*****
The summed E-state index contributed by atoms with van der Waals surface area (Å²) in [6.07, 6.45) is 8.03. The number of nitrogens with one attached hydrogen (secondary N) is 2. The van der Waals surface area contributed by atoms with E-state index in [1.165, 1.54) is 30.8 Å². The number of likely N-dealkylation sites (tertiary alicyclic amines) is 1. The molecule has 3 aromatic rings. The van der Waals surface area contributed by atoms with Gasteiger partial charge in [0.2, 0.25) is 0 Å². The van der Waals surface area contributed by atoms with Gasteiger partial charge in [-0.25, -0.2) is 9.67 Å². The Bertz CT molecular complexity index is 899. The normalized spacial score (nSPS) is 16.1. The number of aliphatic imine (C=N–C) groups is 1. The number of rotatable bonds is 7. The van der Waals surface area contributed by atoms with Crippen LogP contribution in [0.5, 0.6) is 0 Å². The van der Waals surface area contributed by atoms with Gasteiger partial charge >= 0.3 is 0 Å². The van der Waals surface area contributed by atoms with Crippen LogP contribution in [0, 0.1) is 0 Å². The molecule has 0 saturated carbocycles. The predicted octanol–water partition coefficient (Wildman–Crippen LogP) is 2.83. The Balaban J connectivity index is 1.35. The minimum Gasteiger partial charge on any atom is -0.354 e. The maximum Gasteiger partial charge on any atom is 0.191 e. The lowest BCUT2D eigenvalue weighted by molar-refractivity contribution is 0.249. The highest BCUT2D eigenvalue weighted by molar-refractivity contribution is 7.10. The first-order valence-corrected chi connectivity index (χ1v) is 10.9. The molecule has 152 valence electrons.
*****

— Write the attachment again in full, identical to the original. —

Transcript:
The summed E-state index contributed by atoms with van der Waals surface area (Å²) in [6.07, 6.45) is 8.03. The number of nitrogens with one attached hydrogen (secondary N) is 2. The van der Waals surface area contributed by atoms with E-state index in [1.165, 1.54) is 30.8 Å². The number of likely N-dealkylation sites (tertiary alicyclic amines) is 1. The molecule has 3 aromatic rings. The van der Waals surface area contributed by atoms with Gasteiger partial charge in [0.2, 0.25) is 0 Å². The van der Waals surface area contributed by atoms with Gasteiger partial charge in [-0.25, -0.2) is 9.67 Å². The Bertz CT molecular complexity index is 899. The normalized spacial score (nSPS) is 16.1. The number of aliphatic imine (C=N–C) groups is 1. The number of rotatable bonds is 7. The van der Waals surface area contributed by atoms with Crippen LogP contribution in [0.5, 0.6) is 0 Å². The van der Waals surface area contributed by atoms with Gasteiger partial charge >= 0.3 is 0 Å². The van der Waals surface area contributed by atoms with Crippen LogP contribution in [0, 0.1) is 0 Å². The molecule has 0 saturated carbocycles. The predicted octanol–water partition coefficient (Wildman–Crippen LogP) is 2.83. The Balaban J connectivity index is 1.35. The minimum Gasteiger partial charge on any atom is -0.354 e. The maximum Gasteiger partial charge on any atom is 0.191 e. The lowest BCUT2D eigenvalue weighted by molar-refractivity contribution is 0.249. The highest BCUT2D eigenvalue weighted by molar-refractivity contribution is 7.10. The first-order valence-corrected chi connectivity index (χ1v) is 10.9. The molecule has 152 valence electrons.